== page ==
State Board of Education Candidates Have Very Different Views on Reform
The big election is less than a month away. A few of the races that get little attention – but many Coloradans will have to decide – are the contests for the State Board of Education. Few Colorado voters are aware that this elected body is about to become more important, as Rocky Mountain News reporter Berny Morson pointed out on Saturday:
The Colorado Board of Education labored in obscurity for years, setting rules that were mostly of interest to teachers, superintendents and other insiders.
That’s about to change. A law adopted last spring with the backing of Gov. Bill Ritter gave the board broad authority over school reform. The result could put the board’s mark on everything from statewide achievement tests to high school graduation requirements.
The article goes on to highlight the two candidates vying to represent the 3rd Congressional District (southern and western Colorado) on the State Board. These two candidates have some clearly different views. Democrat Jill Brake wants to spend more money on early childhood education, and supported the automatic education funding increase of Amendment 23 and Gov. Bill Ritter’s unconstitutional property tax hike.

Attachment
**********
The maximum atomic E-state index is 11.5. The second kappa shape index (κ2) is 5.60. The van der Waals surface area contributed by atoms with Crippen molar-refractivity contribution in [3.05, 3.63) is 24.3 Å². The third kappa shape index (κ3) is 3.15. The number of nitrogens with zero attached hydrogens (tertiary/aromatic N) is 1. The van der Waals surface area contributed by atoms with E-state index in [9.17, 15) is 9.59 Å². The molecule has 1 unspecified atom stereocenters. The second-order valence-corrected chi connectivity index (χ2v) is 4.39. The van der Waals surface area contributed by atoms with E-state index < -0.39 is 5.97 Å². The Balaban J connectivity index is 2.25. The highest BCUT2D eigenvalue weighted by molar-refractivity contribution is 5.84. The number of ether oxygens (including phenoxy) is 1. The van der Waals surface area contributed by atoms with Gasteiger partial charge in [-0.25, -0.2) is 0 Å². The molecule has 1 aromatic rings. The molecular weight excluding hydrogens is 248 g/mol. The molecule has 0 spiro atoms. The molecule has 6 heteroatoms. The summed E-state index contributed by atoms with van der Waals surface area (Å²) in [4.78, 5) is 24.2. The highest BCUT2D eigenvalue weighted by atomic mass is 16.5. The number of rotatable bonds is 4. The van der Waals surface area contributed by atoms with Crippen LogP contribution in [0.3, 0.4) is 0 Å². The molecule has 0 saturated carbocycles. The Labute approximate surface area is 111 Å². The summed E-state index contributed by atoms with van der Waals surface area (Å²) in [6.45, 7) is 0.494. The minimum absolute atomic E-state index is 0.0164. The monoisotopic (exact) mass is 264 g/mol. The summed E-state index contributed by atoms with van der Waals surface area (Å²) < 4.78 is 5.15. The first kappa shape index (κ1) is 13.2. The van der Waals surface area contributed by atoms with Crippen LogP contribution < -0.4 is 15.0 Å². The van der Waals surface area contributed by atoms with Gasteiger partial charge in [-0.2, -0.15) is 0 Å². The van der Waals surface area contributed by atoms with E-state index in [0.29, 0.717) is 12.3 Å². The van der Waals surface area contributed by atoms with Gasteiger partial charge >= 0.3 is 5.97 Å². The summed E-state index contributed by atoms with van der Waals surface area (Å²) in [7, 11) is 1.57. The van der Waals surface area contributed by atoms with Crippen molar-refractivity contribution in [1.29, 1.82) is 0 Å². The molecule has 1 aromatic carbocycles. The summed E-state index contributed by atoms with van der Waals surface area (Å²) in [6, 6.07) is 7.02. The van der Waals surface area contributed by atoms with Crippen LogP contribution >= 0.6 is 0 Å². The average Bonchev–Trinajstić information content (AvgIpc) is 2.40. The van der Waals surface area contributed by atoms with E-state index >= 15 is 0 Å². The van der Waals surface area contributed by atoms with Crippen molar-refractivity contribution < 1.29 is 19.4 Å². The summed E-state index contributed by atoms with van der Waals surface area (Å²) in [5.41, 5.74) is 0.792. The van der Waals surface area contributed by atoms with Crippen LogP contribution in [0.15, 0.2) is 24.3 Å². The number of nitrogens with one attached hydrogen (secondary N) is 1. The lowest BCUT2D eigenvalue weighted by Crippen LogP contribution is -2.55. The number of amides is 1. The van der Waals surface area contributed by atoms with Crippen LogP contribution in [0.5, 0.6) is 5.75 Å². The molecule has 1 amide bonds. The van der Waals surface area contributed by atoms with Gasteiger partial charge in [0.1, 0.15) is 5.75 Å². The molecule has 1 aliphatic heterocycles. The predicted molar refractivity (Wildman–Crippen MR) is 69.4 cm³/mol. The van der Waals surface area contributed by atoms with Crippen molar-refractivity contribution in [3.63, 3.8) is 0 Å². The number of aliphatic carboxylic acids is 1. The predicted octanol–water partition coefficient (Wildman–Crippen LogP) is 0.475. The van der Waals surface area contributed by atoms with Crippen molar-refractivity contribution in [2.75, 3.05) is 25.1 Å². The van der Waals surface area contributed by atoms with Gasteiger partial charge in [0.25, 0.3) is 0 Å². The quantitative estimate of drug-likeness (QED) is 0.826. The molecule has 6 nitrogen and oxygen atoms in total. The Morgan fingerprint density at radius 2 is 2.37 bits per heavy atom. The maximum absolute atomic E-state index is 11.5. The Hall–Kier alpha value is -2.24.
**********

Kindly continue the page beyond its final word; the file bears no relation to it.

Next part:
On the other hand, Republican Marcia Neal – a retired Grand Junction High School teacher – believes in providing more career education opportunities for non-college-bound students, while also opposing the various education-related tax increases and spending mandates that have faced Colorado this year and in recent years past.
I know I can sound like a broken record at times, but wouldn’t it be good to know where Ms. Brake and Ms. Neal stand on school choice (e.g., charter schools, online schools, open enrollment)? What about expanding local innovation? The students and parents of Colorado – especially those trapped in failing schools – deserve to know.